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NC Laws for Children Babysitting Their Siblings

by Sharon Perkins , studioD

Every state sets its own regulations on when children are considered old enough to supervise younger siblings or non-related younger children. North Carolina laws don't specifically address the question of when an older child can babysit siblings. It's left to a parent's judgment to determine their child's maturity level and ability to adequately supervise siblings and react properly in an emergency situation.

NC Laws on Children Alone

The only North Carolina state law that addresses children left home alone deals with fire safety. This law, GS 14‑318, states that no child under age 8 should should be left in a swelling without a person of the age of discretion there with them, because of the danger by fire.

Age of Discretion

The law doesn't identify what the age of discretion is, however. The term, age of discretion, legally means the age when a person has sufficient knowledge to act responsibly or competently in certain situations, according to the Merriam-Webster dictionary. Every child reaches this age at a different point; a parent must honestly assess her child's ability to not only think quickly in an emergency, but to be mature enough to handle sibling squabbles, keep his own temper when goaded by siblings and to call for help when necessary.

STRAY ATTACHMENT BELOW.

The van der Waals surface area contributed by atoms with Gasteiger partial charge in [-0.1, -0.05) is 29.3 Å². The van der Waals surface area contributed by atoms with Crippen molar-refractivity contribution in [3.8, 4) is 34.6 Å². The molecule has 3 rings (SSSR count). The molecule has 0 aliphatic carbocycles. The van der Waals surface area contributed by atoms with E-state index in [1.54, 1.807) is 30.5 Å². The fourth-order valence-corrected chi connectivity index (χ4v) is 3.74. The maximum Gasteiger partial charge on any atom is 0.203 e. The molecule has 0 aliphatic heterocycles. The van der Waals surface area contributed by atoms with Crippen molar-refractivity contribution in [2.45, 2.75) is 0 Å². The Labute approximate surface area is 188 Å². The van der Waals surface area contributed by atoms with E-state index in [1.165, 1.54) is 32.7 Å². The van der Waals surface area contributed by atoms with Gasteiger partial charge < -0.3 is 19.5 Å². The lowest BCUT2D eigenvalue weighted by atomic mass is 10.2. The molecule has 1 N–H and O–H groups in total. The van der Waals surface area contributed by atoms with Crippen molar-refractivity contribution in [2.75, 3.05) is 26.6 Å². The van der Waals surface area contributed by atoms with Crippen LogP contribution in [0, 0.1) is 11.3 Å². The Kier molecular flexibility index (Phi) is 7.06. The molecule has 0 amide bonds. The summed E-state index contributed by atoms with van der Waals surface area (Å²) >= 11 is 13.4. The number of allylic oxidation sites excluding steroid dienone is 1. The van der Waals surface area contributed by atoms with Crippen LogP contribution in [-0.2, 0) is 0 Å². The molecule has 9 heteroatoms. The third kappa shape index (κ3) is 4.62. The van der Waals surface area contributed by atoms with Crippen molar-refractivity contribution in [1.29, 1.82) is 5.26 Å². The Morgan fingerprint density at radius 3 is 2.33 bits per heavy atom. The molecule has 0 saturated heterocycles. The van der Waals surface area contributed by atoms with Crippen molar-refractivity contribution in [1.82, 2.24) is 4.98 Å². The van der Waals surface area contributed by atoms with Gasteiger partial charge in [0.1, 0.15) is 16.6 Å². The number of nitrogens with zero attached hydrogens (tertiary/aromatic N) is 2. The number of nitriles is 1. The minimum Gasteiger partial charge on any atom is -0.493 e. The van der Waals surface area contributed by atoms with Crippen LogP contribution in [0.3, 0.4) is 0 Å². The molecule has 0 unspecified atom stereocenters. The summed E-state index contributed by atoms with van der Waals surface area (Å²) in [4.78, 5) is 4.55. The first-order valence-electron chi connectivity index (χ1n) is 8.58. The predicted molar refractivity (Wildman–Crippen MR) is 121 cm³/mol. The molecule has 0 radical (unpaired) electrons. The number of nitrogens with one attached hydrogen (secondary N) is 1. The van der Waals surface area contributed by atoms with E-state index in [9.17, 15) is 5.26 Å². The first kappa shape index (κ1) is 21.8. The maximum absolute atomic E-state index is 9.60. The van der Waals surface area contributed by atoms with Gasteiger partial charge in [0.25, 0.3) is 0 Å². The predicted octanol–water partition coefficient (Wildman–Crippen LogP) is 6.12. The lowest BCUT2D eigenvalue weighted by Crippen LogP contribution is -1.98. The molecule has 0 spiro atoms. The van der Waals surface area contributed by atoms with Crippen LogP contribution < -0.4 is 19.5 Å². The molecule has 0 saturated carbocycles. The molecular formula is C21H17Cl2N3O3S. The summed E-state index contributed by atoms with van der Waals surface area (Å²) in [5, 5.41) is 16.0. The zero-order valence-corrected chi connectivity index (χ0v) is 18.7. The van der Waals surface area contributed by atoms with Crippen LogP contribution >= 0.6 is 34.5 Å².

Ft. Bragg Regulations

The military post Ft. Bragg in North Carolina has more specific regulations on leaving children home alone. Children from birth through fourth grade need direct supervision at all times. Children in grades five and six can supervise themselves for up to two consecutive hours; children in grades seven and eight can self-supervise up to four hours. Children in grades nine and 10 can supervise themselves for up to six hours; teens over age 16 can be left alone overnight. This ruling doesn't address when a child can supervise siblings, however.

Assessing Your Child's Readiness

The University of Michigan Health System recommends that no child under age 12 babysit other children. Consider having your child take the American Red Cross babysitter class before watching her siblings. Leave emergency information in an easily accessible location, including the number of a nearby neighbor or relative who can help in an emergency. Go over some common scenarios and ask your child how she would react and give her the opportunity to ask questions or voice concerns.

About the Author

A registered nurse with more than 25 years of experience in oncology, labor/delivery, neonatal intensive care, infertility and ophthalmology, Sharon Perkins has also coauthored and edited numerous health books for the Wiley "Dummies" series. Perkins also has extensive experience working in home health with medically fragile pediatric patients.

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